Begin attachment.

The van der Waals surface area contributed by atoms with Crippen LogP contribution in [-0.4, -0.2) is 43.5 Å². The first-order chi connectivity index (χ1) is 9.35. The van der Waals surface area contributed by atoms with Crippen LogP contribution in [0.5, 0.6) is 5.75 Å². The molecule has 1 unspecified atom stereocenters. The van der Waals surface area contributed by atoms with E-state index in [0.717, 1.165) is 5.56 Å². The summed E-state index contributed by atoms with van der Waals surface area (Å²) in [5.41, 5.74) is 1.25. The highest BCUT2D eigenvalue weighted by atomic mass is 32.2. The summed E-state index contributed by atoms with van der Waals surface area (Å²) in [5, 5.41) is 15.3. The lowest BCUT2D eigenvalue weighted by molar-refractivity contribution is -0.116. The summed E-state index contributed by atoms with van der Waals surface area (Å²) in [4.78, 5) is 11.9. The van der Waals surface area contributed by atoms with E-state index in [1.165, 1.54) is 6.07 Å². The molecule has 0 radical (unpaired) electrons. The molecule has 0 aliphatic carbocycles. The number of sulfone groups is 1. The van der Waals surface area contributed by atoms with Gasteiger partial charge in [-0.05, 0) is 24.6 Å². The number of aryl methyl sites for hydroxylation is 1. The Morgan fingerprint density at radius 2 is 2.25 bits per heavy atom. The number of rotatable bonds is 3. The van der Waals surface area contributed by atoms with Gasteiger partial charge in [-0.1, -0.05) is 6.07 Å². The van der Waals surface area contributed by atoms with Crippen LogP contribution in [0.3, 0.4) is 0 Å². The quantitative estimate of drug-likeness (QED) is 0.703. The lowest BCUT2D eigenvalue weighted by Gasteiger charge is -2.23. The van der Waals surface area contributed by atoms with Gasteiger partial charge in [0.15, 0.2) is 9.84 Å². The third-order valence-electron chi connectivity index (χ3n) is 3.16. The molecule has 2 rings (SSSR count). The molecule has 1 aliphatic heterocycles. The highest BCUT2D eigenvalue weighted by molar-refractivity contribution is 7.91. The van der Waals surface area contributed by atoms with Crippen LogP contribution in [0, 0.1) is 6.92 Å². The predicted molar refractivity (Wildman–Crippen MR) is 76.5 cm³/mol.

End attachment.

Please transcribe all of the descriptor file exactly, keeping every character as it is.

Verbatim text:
The van der Waals surface area contributed by atoms with Crippen LogP contribution in [-0.4, -0.2) is 43.5 Å². The first-order chi connectivity index (χ1) is 9.35. The van der Waals surface area contributed by atoms with Crippen LogP contribution in [0.5, 0.6) is 5.75 Å². The molecule has 1 unspecified atom stereocenters. The van der Waals surface area contributed by atoms with E-state index in [0.717, 1.165) is 5.56 Å². The summed E-state index contributed by atoms with van der Waals surface area (Å²) in [5.41, 5.74) is 1.25. The highest BCUT2D eigenvalue weighted by atomic mass is 32.2. The summed E-state index contributed by atoms with van der Waals surface area (Å²) in [5, 5.41) is 15.3. The lowest BCUT2D eigenvalue weighted by molar-refractivity contribution is -0.116. The summed E-state index contributed by atoms with van der Waals surface area (Å²) in [4.78, 5) is 11.9. The van der Waals surface area contributed by atoms with E-state index in [1.165, 1.54) is 6.07 Å². The molecule has 0 radical (unpaired) electrons. The molecule has 0 aliphatic carbocycles. The number of sulfone groups is 1. The van der Waals surface area contributed by atoms with Gasteiger partial charge in [-0.05, 0) is 24.6 Å². The number of aryl methyl sites for hydroxylation is 1. The Morgan fingerprint density at radius 2 is 2.25 bits per heavy atom. The number of rotatable bonds is 3. The van der Waals surface area contributed by atoms with Gasteiger partial charge in [-0.1, -0.05) is 6.07 Å². The van der Waals surface area contributed by atoms with Crippen LogP contribution in [0.3, 0.4) is 0 Å². The quantitative estimate of drug-likeness (QED) is 0.703. The lowest BCUT2D eigenvalue weighted by Gasteiger charge is -2.23. The van der Waals surface area contributed by atoms with Gasteiger partial charge in [0.15, 0.2) is 9.84 Å². The third-order valence-electron chi connectivity index (χ3n) is 3.16. The molecule has 2 rings (SSSR count). The molecule has 1 aliphatic heterocycles. The highest BCUT2D eigenvalue weighted by molar-refractivity contribution is 7.91. The van der Waals surface area contributed by atoms with Crippen LogP contribution in [0, 0.1) is 6.92 Å². The predicted molar refractivity (Wildman–Crippen MR) is 76.5 cm³/mol.